The Real Greek Crisis, – Bryan Gould

The Real Greek Crisis

By Bryan Gould

Most people will feel that they don’t need to look far for an explanation as to what lies behind the Greek crisis. Lazy reporting and racial stereotyping will persuade them that the Greeks – a feckless lot, no doubt – have spent more than they should, got into debt, taken out loans from the hard-working Germans and now won’t repay the loans because they refuse to tighten their belts.

But there is another narrative that tells a somewhat different story. That story is one of a powerful economy enforcing its will on its weaker neighbours and refusing to acknowledge that it has thereby made it impossible for them to dig themselves out of a hole.

The story begins at the turn of the century when the Greeks, along with many others, were persuaded that being part of Europe required them to give up their own currency and accept the euro. A single currency meant a single monetary policy and a single central bank – and guess who decided what that policy should be and what the central bank should do?

Germany, by far the most powerful economy in the euro zone, ran it to serve its own interests, but life wasn’t so easy for the weaker countries. The Greeks, for example, with their smaller and less developed economy, had no chance of surviving the competition from efficient German manufacturing. We do not need the benefits of hindsight to make this point, since many commentators, myself included, foresaw the inevitability of this outcome at the time.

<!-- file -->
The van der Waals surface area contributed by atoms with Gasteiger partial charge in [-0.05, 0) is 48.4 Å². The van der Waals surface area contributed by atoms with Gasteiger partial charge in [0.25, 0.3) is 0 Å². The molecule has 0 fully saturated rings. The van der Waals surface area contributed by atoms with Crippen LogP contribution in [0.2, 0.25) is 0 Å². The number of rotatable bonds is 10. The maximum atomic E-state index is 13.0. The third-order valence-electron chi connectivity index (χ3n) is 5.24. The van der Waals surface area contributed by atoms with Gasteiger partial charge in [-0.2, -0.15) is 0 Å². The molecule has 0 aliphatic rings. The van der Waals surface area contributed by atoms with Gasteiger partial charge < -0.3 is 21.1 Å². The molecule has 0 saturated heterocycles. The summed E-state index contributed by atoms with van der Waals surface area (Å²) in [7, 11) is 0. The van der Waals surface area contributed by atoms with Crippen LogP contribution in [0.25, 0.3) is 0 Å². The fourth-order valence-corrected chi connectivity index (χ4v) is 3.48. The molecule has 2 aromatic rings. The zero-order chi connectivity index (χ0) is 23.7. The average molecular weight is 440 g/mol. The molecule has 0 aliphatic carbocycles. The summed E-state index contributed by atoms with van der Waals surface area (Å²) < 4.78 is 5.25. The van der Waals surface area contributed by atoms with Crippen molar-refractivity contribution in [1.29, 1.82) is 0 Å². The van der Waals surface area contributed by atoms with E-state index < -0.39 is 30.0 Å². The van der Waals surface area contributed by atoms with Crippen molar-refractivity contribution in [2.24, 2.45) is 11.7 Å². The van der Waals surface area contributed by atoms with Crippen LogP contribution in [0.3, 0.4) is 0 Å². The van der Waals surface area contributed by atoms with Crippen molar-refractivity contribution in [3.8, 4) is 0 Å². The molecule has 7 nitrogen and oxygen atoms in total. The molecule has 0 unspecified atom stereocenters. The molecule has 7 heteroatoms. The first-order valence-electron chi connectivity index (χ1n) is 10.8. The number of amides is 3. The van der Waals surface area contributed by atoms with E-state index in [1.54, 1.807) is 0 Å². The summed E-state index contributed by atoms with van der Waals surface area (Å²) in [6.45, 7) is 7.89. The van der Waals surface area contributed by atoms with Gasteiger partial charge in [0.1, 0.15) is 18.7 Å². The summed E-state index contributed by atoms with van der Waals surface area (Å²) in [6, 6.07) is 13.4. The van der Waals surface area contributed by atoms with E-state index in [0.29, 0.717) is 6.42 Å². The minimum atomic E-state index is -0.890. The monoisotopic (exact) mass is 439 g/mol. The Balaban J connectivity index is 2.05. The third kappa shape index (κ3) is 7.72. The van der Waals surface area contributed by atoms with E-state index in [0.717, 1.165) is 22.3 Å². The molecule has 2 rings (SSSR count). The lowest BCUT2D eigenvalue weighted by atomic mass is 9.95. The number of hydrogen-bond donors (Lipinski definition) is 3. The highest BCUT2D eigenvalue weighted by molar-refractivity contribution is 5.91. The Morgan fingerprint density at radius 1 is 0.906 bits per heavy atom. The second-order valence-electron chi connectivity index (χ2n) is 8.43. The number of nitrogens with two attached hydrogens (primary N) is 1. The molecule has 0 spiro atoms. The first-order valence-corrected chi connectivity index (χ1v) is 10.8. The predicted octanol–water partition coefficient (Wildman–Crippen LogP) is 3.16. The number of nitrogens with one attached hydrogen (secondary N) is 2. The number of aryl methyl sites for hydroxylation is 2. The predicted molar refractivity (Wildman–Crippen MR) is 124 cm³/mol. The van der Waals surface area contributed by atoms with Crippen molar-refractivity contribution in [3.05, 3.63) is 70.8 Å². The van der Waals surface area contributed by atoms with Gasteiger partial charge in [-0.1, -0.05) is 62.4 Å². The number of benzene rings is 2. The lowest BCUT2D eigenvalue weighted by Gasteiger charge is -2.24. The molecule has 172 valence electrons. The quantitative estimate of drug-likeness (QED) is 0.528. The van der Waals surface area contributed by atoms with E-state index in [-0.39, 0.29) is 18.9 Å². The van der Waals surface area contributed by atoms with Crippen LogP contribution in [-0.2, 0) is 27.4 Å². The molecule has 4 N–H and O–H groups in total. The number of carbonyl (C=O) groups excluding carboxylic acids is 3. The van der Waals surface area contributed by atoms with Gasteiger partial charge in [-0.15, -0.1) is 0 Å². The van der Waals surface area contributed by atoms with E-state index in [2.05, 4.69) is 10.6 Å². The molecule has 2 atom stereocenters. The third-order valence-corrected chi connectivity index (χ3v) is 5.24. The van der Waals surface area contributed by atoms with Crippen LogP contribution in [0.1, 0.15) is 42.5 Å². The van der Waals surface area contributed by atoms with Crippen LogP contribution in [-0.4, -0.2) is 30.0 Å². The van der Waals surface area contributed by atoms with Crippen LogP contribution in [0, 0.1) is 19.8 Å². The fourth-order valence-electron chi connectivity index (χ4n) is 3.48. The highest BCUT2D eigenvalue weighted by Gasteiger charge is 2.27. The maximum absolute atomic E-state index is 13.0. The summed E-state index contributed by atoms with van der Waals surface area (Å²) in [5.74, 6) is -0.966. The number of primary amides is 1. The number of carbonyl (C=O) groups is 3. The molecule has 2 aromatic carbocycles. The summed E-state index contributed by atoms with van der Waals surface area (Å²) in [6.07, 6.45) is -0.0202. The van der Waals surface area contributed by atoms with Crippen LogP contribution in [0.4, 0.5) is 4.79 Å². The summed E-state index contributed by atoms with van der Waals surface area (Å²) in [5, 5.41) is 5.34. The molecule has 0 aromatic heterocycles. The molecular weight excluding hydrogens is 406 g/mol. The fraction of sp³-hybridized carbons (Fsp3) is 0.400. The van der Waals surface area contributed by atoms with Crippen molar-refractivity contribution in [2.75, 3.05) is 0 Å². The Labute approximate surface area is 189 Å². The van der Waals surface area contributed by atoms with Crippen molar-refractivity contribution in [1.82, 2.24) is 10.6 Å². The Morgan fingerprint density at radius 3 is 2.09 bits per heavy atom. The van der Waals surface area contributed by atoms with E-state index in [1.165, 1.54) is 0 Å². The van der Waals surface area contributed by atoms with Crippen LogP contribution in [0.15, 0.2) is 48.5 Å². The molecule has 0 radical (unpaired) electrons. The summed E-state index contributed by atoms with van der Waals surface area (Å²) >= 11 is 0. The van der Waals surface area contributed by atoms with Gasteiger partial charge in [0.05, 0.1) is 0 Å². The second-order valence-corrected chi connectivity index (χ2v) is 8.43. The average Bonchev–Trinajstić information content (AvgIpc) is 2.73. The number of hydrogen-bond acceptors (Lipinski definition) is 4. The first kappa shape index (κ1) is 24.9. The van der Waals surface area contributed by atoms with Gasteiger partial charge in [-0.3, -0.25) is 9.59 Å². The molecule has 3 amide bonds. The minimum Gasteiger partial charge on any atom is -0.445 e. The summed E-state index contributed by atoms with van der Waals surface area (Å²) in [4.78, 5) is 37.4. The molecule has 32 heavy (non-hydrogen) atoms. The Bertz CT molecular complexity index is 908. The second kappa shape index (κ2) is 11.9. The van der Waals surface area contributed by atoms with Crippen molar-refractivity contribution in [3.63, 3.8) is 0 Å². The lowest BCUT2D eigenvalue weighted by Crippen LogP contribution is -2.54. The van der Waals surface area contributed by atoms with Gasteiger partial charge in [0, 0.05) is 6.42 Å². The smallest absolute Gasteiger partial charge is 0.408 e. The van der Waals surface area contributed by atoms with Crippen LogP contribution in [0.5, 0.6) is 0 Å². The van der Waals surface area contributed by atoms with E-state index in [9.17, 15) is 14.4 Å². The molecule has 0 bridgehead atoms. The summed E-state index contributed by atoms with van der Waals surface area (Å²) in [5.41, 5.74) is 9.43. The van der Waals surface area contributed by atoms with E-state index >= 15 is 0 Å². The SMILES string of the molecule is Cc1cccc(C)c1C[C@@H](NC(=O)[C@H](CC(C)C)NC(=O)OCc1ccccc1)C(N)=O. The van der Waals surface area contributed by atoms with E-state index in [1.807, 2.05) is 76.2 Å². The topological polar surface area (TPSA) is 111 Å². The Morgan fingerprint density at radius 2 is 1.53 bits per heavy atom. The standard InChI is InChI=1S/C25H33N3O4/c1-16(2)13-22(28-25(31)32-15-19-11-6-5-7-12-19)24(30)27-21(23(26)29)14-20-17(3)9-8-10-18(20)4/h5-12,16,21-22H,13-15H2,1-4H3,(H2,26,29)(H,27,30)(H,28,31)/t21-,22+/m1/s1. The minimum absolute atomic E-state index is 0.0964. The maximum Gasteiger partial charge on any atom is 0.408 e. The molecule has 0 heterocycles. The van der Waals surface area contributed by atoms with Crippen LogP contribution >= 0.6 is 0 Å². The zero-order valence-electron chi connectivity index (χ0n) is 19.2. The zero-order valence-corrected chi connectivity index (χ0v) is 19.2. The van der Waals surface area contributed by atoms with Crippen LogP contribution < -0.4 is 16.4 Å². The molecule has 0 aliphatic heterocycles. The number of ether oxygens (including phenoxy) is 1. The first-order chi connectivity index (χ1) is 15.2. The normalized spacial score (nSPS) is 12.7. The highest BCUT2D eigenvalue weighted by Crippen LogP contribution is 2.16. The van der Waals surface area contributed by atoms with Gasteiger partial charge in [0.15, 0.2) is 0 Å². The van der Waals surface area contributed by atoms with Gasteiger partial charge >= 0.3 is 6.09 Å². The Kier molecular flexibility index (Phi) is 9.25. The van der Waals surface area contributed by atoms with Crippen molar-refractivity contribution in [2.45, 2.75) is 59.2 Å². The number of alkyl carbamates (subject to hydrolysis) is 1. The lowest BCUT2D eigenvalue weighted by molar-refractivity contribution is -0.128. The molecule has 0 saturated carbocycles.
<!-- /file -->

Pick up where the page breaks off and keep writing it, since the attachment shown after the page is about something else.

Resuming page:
As things began to go wrong, and they had to borrow to keep their heads above water, the Greeks were assured that they could look to the Germans and others to help them out. But this was in the days of cheap and plentiful credit; when the Global Financial Crisis struck and the cheap credit dried up, the creditors who had happily lent to the Greeks wanted their money back.

The Greeks didn’t have the money. But the price they had to pay for borrowing yet more from the IMF and the European Central Bank was to accept a programme of savage austerity. The cuts they have already been forced to make have meant that 25% of the Greek economy has simply closed down and 60% of young people are without a job. Again, as some commentators observed at the time, it was impossible to see how the Greeks could ever – from an already weak economy that is now so much smaller and still going backwards – find the resources needed to repay their debts.

And so it has proved. The price that creditors insist upon for a continued bail-out is yet more austerity which can only mean yet more closures and unemployment. Leaked papers show that the creditor institutions themselves recognise that more austerity will make it even less possible for the Greeks to pay back their debts.